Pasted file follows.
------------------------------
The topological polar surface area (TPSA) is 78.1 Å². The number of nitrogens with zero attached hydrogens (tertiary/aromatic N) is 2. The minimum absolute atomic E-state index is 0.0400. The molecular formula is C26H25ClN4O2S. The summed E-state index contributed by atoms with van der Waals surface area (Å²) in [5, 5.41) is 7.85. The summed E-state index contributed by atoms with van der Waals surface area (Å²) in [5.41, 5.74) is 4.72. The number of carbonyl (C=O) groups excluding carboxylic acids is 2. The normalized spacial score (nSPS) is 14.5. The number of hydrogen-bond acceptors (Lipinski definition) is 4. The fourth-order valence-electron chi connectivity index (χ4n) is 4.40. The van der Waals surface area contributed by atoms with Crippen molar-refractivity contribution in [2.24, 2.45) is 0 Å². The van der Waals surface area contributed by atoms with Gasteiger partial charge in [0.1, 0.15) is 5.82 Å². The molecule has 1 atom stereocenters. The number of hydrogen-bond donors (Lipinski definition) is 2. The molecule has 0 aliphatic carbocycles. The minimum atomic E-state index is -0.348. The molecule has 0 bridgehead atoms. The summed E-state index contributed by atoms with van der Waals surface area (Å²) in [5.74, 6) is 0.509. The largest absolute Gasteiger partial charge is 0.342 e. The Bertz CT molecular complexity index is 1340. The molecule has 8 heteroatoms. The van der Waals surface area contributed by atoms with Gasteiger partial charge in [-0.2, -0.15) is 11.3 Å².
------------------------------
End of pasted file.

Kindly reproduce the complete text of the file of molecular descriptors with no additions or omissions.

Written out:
The topological polar surface area (TPSA) is 78.1 Å². The number of nitrogens with zero attached hydrogens (tertiary/aromatic N) is 2. The minimum absolute atomic E-state index is 0.0400. The molecular formula is C26H25ClN4O2S. The summed E-state index contributed by atoms with van der Waals surface area (Å²) in [5, 5.41) is 7.85. The summed E-state index contributed by atoms with van der Waals surface area (Å²) in [5.41, 5.74) is 4.72. The number of carbonyl (C=O) groups excluding carboxylic acids is 2. The normalized spacial score (nSPS) is 14.5. The number of hydrogen-bond acceptors (Lipinski definition) is 4. The fourth-order valence-electron chi connectivity index (χ4n) is 4.40. The van der Waals surface area contributed by atoms with Crippen molar-refractivity contribution in [2.24, 2.45) is 0 Å². The van der Waals surface area contributed by atoms with Gasteiger partial charge in [0.1, 0.15) is 5.82 Å². The molecule has 1 atom stereocenters. The number of hydrogen-bond donors (Lipinski definition) is 2. The molecule has 0 aliphatic carbocycles. The minimum atomic E-state index is -0.348. The molecule has 0 bridgehead atoms. The summed E-state index contributed by atoms with van der Waals surface area (Å²) in [5.74, 6) is 0.509. The largest absolute Gasteiger partial charge is 0.342 e. The Bertz CT molecular complexity index is 1340. The molecule has 8 heteroatoms. The van der Waals surface area contributed by atoms with Gasteiger partial charge in [-0.2, -0.15) is 11.3 Å².